A comparative analysis of the energy commitments of traumatically physically disabled sheltered workshop employees and non-disabled industrial employees

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dc.contributor.advisor Hollis, Joseph William en_US
dc.contributor.author Schnacke, Stephen B. (Stephen Bernard), 1943- en_US
dc.date.accessioned 2011-06-03T19:30:48Z
dc.date.available 2011-06-03T19:30:48Z
dc.date.created 1970 en_US
dc.date.issued 1970
dc.identifier LD2489.Z64 1970 .S34 en_US
dc.identifier.uri http://cardinalscholar.bsu.edu/handle/handle/180501
dc.description.abstract The main purpose of this study was to determine the differences in the energy commitments of two groups of subjects. The two groups were Traumatically Physically Disabled Sheltered Workshop Employees and Non-Disabled Industrial Employees. The second purpose was to determine the change in the energy commitments of the subjects over an intervening period of time. Thirdly, the study was concerned with the extension and utility of the theoretical foundation of the study.The theoretical framework chosen for the investigation was Energy Commitment Theory developed by Hollis and Hollis. The theory was broad and encompassing and provided the vehicle for a. comparative analysis of energy commitments, Energy commitment was defined as the consigning of the individual's personal energies and connotes a promise of energy expenditure so as to be directed toward facilitating action in a projected manner. Each energy commitment was seen as possessing three dimensions--direction, thrust, and flexibility. The dimension of direction was subdivided into three categories--people, objects, and ideas. The dimension of thrust was subdivided into the categories of priority, force, and amount.The design of the investigation was planned to have sixty hypotheses originating from four major stem statements. In the first major stem statement the two groups were compared at the time of the first Structured Interview. In the second stem statement the two groups were compared at the time of the second interview. The third and the fourth stem statements were concerned with the comparison over time of the disabled group and the industrial group respectively.Subjects for the two groups were selected by predetermined criteria. Criteria common to both groups included age, sex, education, and marital status. In addition, specific criteria were detailed for each group. For the disabled group, subjects were required to fit certain specifications regarding type of disability, time since onset of disability, and length of employment. The industrial group subjects had to meet criteria regarding type of job, and length of employment on the job.Prior to the major study, a pilot study was conducted. The major focus of the pilot study was the improvement of the Structured Interview Guides and Interview Rating Sheets. These farms were designed specifically from Energy Commitment Theory. In the major study, each subject was interviewed by one interviewer who tape recorded the structured interview. The interviews were later reviewed and classified as to each direction by a group of trained raters.By a comparison of the rating sheets prepared by the interviewer and the raters, it was shown that the interview and classifications on the rating sheets provided a consistent means of obtaining each subject's energy commitments.From the analysis of the data, it was found the disabled group had qualitatively different energy commitments from the industrial group. Further, the industrial group's energy commitments remained stable during the two months between the two interviews. The disabled group did change and did tend to become more like the industrial group during the two month period.Specifically from the data of this investigation, it was concluded the disabled individuals were more idea oriented while the industrial group was more committed toward objects. The two groups were essentially the same regarding commitments to people. For priority the two groups viewed their commitments to people most important, but the two groups differed in priority toward objects and ideas. From other data, it was found the disabled group perceived their commitments, regardless of whether toward people, objects, or ideas, as requiring more force than the industrial group. The data for amount were that the disabled group gave greater amounts (a ranking) of energy toward people and ideas while the industrial group gave more energy toward objects. Further, the disabled subjects were less flexible than the industrial group. en_US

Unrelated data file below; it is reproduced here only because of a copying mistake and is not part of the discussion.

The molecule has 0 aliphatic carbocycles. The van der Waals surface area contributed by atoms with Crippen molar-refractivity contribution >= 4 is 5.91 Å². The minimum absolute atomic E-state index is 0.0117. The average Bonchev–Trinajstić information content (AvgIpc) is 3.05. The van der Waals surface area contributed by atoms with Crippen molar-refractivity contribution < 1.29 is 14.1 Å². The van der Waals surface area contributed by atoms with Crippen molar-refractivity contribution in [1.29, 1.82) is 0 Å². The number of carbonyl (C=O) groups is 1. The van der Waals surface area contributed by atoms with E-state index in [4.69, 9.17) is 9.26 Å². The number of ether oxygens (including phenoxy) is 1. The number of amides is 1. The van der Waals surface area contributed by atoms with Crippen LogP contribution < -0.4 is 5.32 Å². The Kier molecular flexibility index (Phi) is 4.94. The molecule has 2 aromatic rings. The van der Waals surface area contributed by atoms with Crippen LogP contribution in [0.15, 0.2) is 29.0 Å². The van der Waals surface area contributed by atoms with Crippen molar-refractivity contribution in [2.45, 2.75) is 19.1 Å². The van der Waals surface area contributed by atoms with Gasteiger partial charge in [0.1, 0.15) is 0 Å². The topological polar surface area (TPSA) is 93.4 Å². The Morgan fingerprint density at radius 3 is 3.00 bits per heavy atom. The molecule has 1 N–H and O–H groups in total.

dc.format.extent vi, 162 leaves ; 28 cm. en_US
dc.source Virtual Press en_US
dc.subject.lcsh People with disabilities -- Psychology. en_US
dc.subject.lcsh Psychophysiology. en_US
dc.subject.lcsh Psychology, Industrial. en_US
dc.title A comparative analysis of the energy commitments of traumatically physically disabled sheltered workshop employees and non-disabled industrial employees en_US
dc.description.degree Thesis (D. Ed) en_US
dc.identifier.cardcat-url http://liblink.bsu.edu/catkey/415801 en_US

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  • Doctoral Dissertations [3120]
    Doctoral dissertations submitted to the Graduate School by Ball State University doctoral candidates in partial fulfillment of degree requirements.

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